it gets messy with theology--what does God have control over and what does God let people choose? for he may lead you into something that ultimately does not end well by your understanding, and in our sight that leading can seem cruel and sadistic--was it all for your own sake? nope, won't buy the personal growth excuse. that's not a kingdom mentality. i believe it's more apocalyptic. the world is at war and sometimes God says "well we had to try didn't we?" but if God has foreknowledge then how does this make sense? well like i said, messy theology. i don't want to go there right now. that's a discussion topic, not a dissertation topic.

so how do we fight for hope? i don't know. you should ask someone who's winning that battle a little more often. no, on second thought i might venture to say that they then might not be hoping enough. or they've just been a lot more lucky or fortunate or received more of God's grace there. maybe talk to someone who has fought the battle longer, and endured many defeats but still is standing strong. i don't know where to find these people. i suspect many of them don't wear their scars on their sleeves, so to speak. but they are out there, right? or is it only the lucky ones who survive?



of observations on the 25th of april

so it was quite a day, and i wouldn't want to just let it go by without sharing my many observations. i know you are licking your chops to get a look-see at my pearl casting here.

~ i don't know the guy's name, but the dude who is the "emcee" of sorts at kauffman stadium is a major tool. yeah, that's my first observation.

~ staying on that theme, the new k is pretty stellar. they need to work out buck night much better though--you'd think they would be more prepared so people wouldn't have to stand in line for 5 innings. the jersey promotion ticked me off too--not only because it was the wrong number, but because now there are all these fair-weather fans who want to support the royals now that they're good. well you enjoy your #40 jersey 20,000 johnny-come-lately fans. ok, i'll give that at least half were real fans. would have been there more than an hour before the game but had a workday, some things are more important.

~ the workday went great. the dumpster we ordered and paid for never showed up--we'll sort that out on monday. but it turned out to be ok since we got a lot of other stuff done that really needed it. the upstairs looks amazing now. still plenty of work to be done but man was there a lot of progress. i will be retrieving the dust from my lungs and sinuses for a couple days, but that's ok. gotta call out k-state ichthus though--there were twice as many people from missouri state university where laura went as there were people from ichthus, the birthing church of this community. i know you all had reasons. i'm just stating the facts. it's ok. we will have more. thanks so much to those of you who did come though!

~ i'm so excited to live with all the people i'm going to be living with next year. so stellar. in fact, should i be a little worried that i'm more excited about my community than i am being in the city? i suppose that's ok right now. right?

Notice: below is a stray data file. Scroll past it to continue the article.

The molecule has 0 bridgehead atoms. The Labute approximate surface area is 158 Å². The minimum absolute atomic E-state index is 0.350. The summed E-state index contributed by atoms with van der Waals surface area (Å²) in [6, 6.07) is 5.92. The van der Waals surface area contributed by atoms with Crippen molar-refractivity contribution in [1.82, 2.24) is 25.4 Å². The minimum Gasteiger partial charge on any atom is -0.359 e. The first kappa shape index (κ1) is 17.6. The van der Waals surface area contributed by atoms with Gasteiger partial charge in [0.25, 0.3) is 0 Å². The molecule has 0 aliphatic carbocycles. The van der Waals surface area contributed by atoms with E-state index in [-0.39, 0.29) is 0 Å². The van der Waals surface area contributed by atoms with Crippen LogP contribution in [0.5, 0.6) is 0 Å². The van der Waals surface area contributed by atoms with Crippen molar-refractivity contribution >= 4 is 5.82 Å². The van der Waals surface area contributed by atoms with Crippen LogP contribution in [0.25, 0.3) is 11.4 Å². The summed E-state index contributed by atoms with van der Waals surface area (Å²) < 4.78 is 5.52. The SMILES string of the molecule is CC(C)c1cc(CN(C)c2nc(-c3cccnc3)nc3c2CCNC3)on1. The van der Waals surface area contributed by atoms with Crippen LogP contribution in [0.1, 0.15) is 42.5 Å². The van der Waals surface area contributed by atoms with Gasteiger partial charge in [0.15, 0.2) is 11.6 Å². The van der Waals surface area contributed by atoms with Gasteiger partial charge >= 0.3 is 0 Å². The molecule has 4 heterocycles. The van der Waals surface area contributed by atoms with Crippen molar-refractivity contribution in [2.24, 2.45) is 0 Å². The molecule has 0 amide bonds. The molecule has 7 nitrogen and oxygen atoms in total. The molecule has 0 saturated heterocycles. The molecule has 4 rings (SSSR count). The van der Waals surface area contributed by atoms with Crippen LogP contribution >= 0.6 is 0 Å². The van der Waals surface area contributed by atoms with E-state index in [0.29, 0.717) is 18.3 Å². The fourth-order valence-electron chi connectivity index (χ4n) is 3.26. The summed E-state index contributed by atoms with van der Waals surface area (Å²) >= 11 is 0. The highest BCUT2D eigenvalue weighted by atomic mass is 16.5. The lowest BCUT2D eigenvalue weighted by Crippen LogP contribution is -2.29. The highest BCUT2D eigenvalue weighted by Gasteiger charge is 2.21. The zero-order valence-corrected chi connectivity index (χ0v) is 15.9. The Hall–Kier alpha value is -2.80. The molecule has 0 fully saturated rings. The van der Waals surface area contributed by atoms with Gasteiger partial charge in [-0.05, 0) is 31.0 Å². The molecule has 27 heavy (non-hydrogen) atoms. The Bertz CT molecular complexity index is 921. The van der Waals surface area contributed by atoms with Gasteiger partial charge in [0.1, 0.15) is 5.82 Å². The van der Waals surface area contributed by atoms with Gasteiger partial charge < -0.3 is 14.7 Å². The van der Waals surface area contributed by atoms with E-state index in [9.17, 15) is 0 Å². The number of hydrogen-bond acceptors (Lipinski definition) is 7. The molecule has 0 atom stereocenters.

~ i've had lots of thoughts and feelings in the past week, but shallow/impersonal blog posts are what i'm feeling inclined to throw out there right now. maybe soon something more.

~ speaking of, going back to sports. the chiefs drafted a defensive end. ok. not sure but we'll just have to see about it. crabtree or curry would have been a little more flashy, but that's not "the patriots midwest's" style. part of me likes that this could be a successful model. part of me hates that we are emulating the patriots so much, just like the other 6 teams that have former patriots personnel running the show. i'm ready to get into the mode of not having to talk about football all summer because there is actually another local sport worth talking about past april. and i'm not talking about the wizards.

~ john buck was weak tonight. he's had too much time off--even though he was batting .346 he only played 1 of the previous 4 before tonight. trey, i love you man but you're really making some pretty questionable decisions. and what was the deal with pitching mahay, cruz, and wright for an inning each when we're down 8 runs? they are our best setup relievers. maybe you're trying to keep from giving them 9 days off so that when they do come back and pitch they won't all get hurt. oh right you already did that with soria. but maybe pick a little closer game?

~ i didn't know rats could gelify. bet you're glad that wasn't on the workday cleanup agenda. our large friend is still tucked away where fate left him for the time being.

~ i'm excited about life right now. unsure in some ways. but so excited.


books you should read

alright time for the second installment of the ever-anticipated series, "books you should read" according to luke. as far as i know a couple people started reading the brothers off my last post, and as far as i know none of them finished it or maybe even got very far at all. some of the same and others have it on their list for down the road. we'll see. you have my strongest encouragements. it will be worth it.